The build up to Friday night's eagerly-awaited clash between France and Germany in the fabled Maracana stadium has all been about the past.
Images of France’s two previous World Cup meetings with the then West Germany in 1982 and 1986 have been all over French websites and TV screens in the days preceeding Friday’s quarter-final clash in Rio.
Both of those encounters ended in bitter defeat for Les Bleus, particularly the 1982 semi-final, which the French lost on penalties, after leading the Germans 3-1 in extra-time. That game was written into football folklore thanks to German goalie Harald Schumacher wiping out French player Patrick Battistion. The outrage that caused, has also not been forgotten in France, at least among the media and older fans.
Although French coach Didier Deschamps has played down any talk of revenge, the French fans back home clearly want to get even.
And there is optimism they can do it, even against a German team that has reached the semi-finals in the last three World Cups and seem to be able to navigate their way through to the latter stages almost blind-folded.
Despite his foes’ tournament know-how, Deschamps said his young side will play without fear.
"There is no apprehension or fear. There is no reason for us to feel any. Germany are a solid side with lots of experience of this level but this game will be a pleasure for us and we are preparing ourselves as well as possible for it," Deschamps told a press conference in Rio de Janeiro on Thursday.
Deschamps admits that after facing Honduras, Switzerland, Ecuador and Nigerian, Germany are clearly the strongest side they have faced yet at these finals.
"We have no pressure on us, just excitement at being able to play a World Cup quarter-final. We will have a new page of our history to write and we will try to make sure it is a beautiful one."
The fans back home and the French media, just like Deschamps’ team are confident they can pull off an upset in Rio.
France are unbeaten in the tournament so far and have netted ten goals, including five against Switzerland in the group match. With striker Karim Benzema in top form, midfielder Paul Pogba coming in to form and Mathieu Valbuena pulling the strings, France are dreaming of their first WorldCup title since their 1998 triumph on home soil.
While they eased their way past Nigeria in the last 16 with a 2-0 win, the Germans needed extra-time to see off a fearless Algerian side in their own knock-out clash, which they won 2-1.
France will have taken lessons from the way Algeria attacked Germany in numbers and will take hope from the numerous chances created by the Desert Foxes against a creaking German backline.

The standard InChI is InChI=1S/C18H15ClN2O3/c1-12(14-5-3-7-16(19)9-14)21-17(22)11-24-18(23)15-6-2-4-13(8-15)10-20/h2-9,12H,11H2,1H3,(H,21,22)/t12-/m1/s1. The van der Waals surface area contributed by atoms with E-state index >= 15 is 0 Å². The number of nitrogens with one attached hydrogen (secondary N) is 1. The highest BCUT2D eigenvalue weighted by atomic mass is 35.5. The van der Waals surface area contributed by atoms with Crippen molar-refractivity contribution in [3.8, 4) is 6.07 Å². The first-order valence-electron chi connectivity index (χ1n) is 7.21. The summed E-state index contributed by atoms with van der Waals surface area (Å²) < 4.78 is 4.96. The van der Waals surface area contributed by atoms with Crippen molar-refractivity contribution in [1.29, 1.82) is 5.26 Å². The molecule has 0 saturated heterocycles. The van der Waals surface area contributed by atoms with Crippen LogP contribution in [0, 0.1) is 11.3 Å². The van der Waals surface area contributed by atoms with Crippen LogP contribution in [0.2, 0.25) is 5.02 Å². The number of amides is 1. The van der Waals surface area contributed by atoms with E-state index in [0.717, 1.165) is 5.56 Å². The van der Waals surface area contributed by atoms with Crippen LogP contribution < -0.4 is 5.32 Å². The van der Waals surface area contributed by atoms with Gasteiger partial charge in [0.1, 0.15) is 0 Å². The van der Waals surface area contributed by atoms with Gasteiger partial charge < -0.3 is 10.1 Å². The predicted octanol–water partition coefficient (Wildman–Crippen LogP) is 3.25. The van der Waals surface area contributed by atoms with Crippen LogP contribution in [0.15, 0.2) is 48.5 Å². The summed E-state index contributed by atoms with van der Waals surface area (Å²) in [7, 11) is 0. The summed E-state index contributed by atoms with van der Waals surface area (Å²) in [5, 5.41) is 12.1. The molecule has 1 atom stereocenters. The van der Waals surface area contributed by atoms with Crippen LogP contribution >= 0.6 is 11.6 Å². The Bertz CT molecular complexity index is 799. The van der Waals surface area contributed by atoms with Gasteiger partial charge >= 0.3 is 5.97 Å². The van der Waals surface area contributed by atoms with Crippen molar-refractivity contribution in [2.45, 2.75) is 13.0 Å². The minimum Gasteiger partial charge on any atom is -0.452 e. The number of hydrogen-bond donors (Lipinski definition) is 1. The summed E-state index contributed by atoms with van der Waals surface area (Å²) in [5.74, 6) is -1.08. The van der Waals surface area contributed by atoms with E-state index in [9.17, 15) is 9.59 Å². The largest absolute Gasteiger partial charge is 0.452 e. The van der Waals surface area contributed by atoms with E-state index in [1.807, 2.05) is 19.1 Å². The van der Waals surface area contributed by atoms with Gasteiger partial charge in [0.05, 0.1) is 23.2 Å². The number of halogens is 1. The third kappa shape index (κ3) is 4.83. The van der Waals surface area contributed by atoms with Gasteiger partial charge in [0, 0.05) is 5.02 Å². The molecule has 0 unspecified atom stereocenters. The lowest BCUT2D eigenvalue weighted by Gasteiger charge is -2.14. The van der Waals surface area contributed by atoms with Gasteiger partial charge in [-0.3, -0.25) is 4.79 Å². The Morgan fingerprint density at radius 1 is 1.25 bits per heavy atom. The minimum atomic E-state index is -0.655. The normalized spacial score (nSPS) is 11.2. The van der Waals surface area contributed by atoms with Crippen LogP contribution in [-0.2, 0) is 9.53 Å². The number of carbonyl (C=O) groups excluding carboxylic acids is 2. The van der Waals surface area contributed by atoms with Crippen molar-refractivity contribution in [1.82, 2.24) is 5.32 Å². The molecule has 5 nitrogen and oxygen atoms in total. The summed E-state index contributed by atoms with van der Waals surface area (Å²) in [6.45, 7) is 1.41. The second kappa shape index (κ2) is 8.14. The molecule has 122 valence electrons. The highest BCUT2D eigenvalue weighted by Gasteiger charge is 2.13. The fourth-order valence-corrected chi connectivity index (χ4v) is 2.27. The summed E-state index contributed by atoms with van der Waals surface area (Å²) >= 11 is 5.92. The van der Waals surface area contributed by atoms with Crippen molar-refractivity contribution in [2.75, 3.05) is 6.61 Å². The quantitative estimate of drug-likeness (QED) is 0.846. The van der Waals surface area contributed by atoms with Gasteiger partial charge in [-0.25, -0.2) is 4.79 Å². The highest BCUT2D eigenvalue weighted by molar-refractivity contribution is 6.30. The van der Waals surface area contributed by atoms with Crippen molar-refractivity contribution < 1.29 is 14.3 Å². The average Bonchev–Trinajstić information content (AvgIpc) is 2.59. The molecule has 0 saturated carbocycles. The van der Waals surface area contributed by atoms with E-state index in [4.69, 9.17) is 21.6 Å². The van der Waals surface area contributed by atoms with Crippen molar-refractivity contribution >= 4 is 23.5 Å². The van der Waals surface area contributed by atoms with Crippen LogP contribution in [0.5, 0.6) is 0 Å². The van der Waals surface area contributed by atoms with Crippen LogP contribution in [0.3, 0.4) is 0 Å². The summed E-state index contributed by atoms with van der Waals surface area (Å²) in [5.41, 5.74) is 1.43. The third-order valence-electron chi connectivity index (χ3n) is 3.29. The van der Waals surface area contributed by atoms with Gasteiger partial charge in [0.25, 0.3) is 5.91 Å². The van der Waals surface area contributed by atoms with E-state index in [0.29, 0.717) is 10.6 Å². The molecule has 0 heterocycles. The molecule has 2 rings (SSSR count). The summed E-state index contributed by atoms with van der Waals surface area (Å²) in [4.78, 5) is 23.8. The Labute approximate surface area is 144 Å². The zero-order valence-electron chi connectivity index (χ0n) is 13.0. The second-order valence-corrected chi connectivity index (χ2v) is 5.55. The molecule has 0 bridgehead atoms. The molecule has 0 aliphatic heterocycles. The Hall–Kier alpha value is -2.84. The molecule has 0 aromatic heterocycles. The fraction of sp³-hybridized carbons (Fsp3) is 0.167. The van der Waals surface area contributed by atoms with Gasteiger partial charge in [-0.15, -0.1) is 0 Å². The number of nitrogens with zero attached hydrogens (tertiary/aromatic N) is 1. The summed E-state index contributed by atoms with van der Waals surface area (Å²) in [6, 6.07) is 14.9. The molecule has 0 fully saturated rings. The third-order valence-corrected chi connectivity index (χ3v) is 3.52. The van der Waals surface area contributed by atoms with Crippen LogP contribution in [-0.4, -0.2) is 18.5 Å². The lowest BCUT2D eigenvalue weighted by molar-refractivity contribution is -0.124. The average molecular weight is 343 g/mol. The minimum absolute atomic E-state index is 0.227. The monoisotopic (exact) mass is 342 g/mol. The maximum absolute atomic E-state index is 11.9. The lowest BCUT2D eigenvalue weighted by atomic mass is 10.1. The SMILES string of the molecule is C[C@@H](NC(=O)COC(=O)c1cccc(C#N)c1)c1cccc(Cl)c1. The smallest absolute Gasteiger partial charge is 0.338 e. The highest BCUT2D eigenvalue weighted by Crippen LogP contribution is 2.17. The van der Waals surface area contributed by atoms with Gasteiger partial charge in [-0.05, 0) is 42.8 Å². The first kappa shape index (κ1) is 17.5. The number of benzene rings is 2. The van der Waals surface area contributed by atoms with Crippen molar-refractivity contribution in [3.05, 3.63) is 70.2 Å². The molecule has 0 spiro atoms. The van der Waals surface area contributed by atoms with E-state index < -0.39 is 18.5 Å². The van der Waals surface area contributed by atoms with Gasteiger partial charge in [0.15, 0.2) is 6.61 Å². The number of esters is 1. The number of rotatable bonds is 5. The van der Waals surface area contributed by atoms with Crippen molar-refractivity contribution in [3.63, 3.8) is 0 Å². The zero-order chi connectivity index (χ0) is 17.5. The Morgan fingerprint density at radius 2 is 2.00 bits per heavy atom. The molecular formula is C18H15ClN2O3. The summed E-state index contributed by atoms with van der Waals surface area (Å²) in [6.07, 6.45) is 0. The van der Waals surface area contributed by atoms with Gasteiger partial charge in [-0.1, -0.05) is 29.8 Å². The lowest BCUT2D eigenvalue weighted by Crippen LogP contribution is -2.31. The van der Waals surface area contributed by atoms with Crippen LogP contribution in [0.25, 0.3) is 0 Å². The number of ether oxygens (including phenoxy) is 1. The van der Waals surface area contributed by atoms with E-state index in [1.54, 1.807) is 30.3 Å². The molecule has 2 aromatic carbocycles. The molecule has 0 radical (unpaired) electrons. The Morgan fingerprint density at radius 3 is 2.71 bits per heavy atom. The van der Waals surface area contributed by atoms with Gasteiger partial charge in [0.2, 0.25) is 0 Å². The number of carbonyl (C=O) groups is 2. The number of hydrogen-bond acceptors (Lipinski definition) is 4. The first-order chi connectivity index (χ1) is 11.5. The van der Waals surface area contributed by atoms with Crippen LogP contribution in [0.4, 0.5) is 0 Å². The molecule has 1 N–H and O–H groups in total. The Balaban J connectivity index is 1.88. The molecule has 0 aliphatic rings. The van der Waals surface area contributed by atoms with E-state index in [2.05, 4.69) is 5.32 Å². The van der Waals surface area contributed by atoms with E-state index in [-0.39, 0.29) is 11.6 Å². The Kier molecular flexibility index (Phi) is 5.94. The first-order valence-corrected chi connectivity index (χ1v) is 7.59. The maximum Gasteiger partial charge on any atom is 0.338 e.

"We have to keep doing what we have done well until now but the demands nowwill be greater and we need to be capable of dealing with that too,” Deschamps said.
Meanwhile, goalkeeper and captain Hugo Lloris urged Les Bleus to seize their chance, mindful perhaps of France's last appearance at this stage of a major tournament.
At the 2012 European Championships, with Laurent Blanc in charge, Francewere outclassed by Spain in the quarter-finals, and they have not reached the last four of any competition since the 2006 World Cup in Germany.
"Everyone is excited. We will play our game and do everything to come outof the match with as few regrets as possible," said Lloris.
"There may be moments where they put us under pressure but we are capable of posing them problems too."
For his part German coach Joachim Loew had a warning for France that his team’s best football was yet to come.
"We have not yet delivered our best possible performances, that is to comestill," Loew told a press conference here Thursday.
"This isn't some easy-to-figure out computer game and your own team isn't always easy to programme, but you have to find the right combinations.
"You either win and stay or lose and go home."
The contrast in how the two team’s World Cup performances have been greeted back home is marked.
While France has received plaudits for their performances and for restoring pride in a team that was blasted after players went on strike atthe World Cup in South Africa four years ago, the Germans have come in for criticism for the way they have played.
Former captains Michael Ballack, Oliver Kahn and Lothar Matthaeus have all questioned Loew's selections with playmaker Mesut Ozil struggling and centre-backs Jerome Boateng and Benedikt Hoewedes being played out of position as wing-backs.
Loew has a contract with the German FA (DFB) until June 2016, but aquarter-final exit will put him under pressure to resign despite steering his side to the semi-finals of the last three major tournaments.
Perhaps the German’s best chances of success might be in taking the game to a penalty shoot-out. They have never lost a shoot-out in World Cup history. France are confident it won't get that far.
Germany should have centre-back Mats Hummels back after missing the Algeriawin with flu, while Lukas Podolski is fit again after a thigh strain.
There is a question mark over France defender Raphael Varane, who spent thenight in hospital with dehydration after Monday's 2-0 win over Nigeria in the last 16.
Liverpool defender Mamadou Sakho is fit again after knee problems, while itremains to be seen who Deschamps names as striker between Olivier Giroud or Antoine Griezmann.
Likely French team: Lloris (cap) – Debuchy, Varane, Sakho, Evra – Pogba, Cabaye, Matuidi – Valbuena, Griezmann, Benzema